Facing death at 95
The only Franco-Albertan newspaper since 1928
may soon print its last copy
By Isaac Lamoureux
WE HAVE MADE THE financial decision to terminate your contract early” are not the words I expected to hear when I picked up the phone two weeks ago. Yet, that is what the board president of the newspaper Le Franco was calling to tell me.
Alberta’s only francophone newspaper started life as La Survivance in 1928; it became Le Franco in 1967. The paper generally runs 20-30 pages, with stories running half a page to two pages. Until now, the stories were written mostly by staffers, with the odd freelance or syndicate piece rounding out the content.
But, At the start of this year, the biweekly newspaper slashed its staff by two thirds, from three journalists to just one.
So, Le Franco will be carrying more stories from services such as the Canada-wide syndicate Francopresse, and a lot less original local content.
“By the end of February, the Board of Directors should be able to issue a statement on the state of the situation and the next steps for the newspaper,” Virginie Dallaire, the President of Le Franco’s Board of Directors said.
With Postmedia recently announcing that it would move 12 small Alberta papers to digital-only formats, it is possible that the Francophonie may have no choice but to follow suit. The days of waking up to a newspaper at your front door could soon be a memory.
Making locals feel like celebrities
and celebrities like locals
During my two years as a journalist for Le Franco, no one ever refused to talk to me.
Months ago, I was reporting on a francophone stand-up comedy night at a local bar in town. After the show, I asked for an interview from one of the brave souls who performed.
She told me, “You made me feel like a star.”
That’s a moment I’ll never forget, and I’m sure she would say the same. Community papers like Le Franco are like that; they build and maintain communities.
Media like Le Franco showcase people who rarely get to stand in the spotlight. They give ordinary people the chance to feel like celebrities, if only for an instant.
Le Franco also helps celebrities show off their Alberta roots. Olympians, professional athletes, or high-profile politicians, French-speakers who grew up in Alberta and spread their wings still show love for Alberta’s only francophone newspaper.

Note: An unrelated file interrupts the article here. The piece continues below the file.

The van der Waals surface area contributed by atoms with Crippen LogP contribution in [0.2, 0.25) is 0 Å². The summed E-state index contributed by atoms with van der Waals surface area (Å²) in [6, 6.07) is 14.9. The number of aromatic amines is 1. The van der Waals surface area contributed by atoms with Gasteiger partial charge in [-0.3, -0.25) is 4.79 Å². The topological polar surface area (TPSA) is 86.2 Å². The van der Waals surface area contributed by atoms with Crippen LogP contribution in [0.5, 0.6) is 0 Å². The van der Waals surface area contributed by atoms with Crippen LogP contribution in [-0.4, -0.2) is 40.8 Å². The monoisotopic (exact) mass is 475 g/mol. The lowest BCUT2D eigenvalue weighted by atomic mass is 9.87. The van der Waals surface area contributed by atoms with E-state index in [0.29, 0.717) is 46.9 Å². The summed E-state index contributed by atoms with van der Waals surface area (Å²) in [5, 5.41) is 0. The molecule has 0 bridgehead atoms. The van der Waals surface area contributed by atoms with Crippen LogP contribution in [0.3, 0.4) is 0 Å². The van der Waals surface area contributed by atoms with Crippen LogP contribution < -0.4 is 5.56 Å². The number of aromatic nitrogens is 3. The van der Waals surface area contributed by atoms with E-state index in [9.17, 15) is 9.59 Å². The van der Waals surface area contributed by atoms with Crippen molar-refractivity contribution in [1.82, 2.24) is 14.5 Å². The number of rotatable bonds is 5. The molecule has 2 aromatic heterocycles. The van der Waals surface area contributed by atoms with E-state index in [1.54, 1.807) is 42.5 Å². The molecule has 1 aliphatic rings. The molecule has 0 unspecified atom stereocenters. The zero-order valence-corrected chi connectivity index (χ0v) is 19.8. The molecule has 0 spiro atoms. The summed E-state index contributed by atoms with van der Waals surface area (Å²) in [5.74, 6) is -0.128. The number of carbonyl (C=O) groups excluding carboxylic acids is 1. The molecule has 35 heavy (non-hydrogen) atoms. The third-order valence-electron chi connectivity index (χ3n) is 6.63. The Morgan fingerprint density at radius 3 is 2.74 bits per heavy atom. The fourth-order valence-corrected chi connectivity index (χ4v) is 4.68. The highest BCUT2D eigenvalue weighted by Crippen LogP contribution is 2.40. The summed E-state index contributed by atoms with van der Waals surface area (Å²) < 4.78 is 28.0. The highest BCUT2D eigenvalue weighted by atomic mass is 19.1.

Le Franco may be a small Alberta newspaper, but it has influence right across the country.
Gabrielle Beaupré moved from Quebec to work for Le Franco a year ago. When she called to inquire about a job, Simon-Pierre Poulin, the paper’s editor-in-chief, called back the same day. (French-speaking journalists are rare in this province.)
She says she knew about Alberta’s strong francophone community, and she was grateful for a chance to move to the West, but still live in French.
A Newspaper with influence
throughout the country
“I also thought it would be great to be so close to the mountains.”
She says Le Franco allowed her to cover topics no other journal would have.
“We write about everything and nothing.”
During her time here, she adds, she wrote about all aspects of life, and got to connect with people from every corner and sector of the province.
Beaupré wasn’t the only one who got to write about politics, health and education.
One of Le Franco’s longstanding traditions, the student-run annual spinoff Plumes Jeunesse, gave students a chance to try their hands at journalism. Every year, the newspaper partnered with francophone and French-immersion K-12 schools to publish an edition solely containing articles from students. This is one of many ways that Le Franco helps promote French language in Alberta.
When I started working at Le Franco, I had no experience in journalism and I could barely speak French; they still welcomed me with open arms.
Despite my shaky command of the language, franco-Alberta never did anything but embrace me.
Even if Le Franco ceases to exist completely, I will always be grateful to it for helping me rediscover my roots. That little paper ignited a passion for the French language and culture in me. I know I’m not the only one.
Vive la francophonie!